CP photo by Rebecca Addison
Timeline of PWSA's lead issues
According to the Centers for Disease Control and Prevention
, partial replacement of lead service lines has been linked to an increased incidence of high blood lead levels in children. But partial replacement of lead service lines is exactly what's happening in Pittsburgh and other cities around the country right now.
"If you don't do [full replacements], you are ensuring that people are going to continue to be poisoned," Allegheny County Controller Chelsa Wagner said in an interview with Pittsburgh City Paper
. "It's actually worse. By changing out just one part of the line, you're actually making the problem worse. You'd be better doing nothing at all."
Earlier today, at a press conference in the Allegheny County Courthouse, Wagner called on Pittsburgh Mayor Bill Peduto to halt all partial lead service-line replacements by the Pittsburgh Water and Sewer Authority
"Hundreds of these dangerous partial replacements have already been performed throughout Pittsburgh, and the PWSA is slated to complete 1,500 by July of this year," Wagner said today. "When left to fend for themselves, families either cannot complete the replacement of the private side of their line because they cannot afford to do so, or will not because they don't understand the level of risk, and the fact that the partial work that has been done is in fact making the problem worse."
Lead tests of Pittsburgh's water have shown levels of lead above the federal action limit of 15 parts per billion. And as a result, Pittsburgh has been required by the Pennsylvania Department of Environmental Protection to replace seven percent of its lead service lines each year. However, the mayor's office says Pittsburgh is barred by the state Municipal Authorities Act from replacing the residential portion of the lines.
"The City is in the midst of an open, transparent and public process to evaluate the future of the PWSA, which includes looks at lead service-line issues, and the authority's crippling $1 billion in debt," Kevin Acklin, the mayor's chief of staff said in a statement responding to Wagner. "It appears the County Controller instead wants to preserve the status quo at the authority and push massive tax increases on City residents, all while taking cheap political shots at those actually working to address the authority's issues."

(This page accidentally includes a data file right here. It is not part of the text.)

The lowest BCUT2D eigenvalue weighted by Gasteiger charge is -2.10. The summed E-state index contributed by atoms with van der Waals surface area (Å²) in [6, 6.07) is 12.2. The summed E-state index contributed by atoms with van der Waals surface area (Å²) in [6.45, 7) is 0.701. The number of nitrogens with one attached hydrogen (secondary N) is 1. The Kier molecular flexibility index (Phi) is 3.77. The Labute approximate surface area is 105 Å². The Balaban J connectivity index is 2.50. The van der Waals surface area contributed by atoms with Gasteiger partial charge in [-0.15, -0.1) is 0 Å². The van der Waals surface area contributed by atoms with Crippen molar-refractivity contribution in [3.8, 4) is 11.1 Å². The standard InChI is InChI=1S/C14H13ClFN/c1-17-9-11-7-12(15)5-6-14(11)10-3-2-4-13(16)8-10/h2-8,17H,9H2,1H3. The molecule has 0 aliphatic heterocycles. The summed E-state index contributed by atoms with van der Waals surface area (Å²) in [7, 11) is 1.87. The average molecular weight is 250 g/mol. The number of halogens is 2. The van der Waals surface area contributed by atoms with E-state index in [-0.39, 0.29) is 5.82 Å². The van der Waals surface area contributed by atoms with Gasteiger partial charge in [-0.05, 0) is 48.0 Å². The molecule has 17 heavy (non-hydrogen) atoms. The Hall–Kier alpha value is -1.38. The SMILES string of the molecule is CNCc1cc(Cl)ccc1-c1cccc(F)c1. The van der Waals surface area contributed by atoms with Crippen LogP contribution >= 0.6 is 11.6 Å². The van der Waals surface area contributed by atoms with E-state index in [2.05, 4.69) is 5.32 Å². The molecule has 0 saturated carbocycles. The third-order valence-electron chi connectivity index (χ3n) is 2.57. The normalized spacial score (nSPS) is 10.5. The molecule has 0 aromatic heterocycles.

According to Wagner, of the 58 lead line replacements done in Lawrenceville last year, only one homeowner chose to replace the private portion of the line. Wagner says failure to replace the private portion of the line could be due to the fact that 52 percent of Pittsburgh homes are rentals where residents don't have the power to replace lines providing the water they drink.
She is calling on the mayor's office to take steps to replace the entire portion of each lead service line and says the process of replacing the private portion could be done for $25 million over the course of 5 years, or and estimated $1,200 per line.
Earlier this month, the Urban Redevelopment Authority approved a low-interest loan program to help low-income residents pay for their lead service line replacements. But Wagner says the program has only been funded for 75 people, far less than the thousands of residents requiring lead line replacements.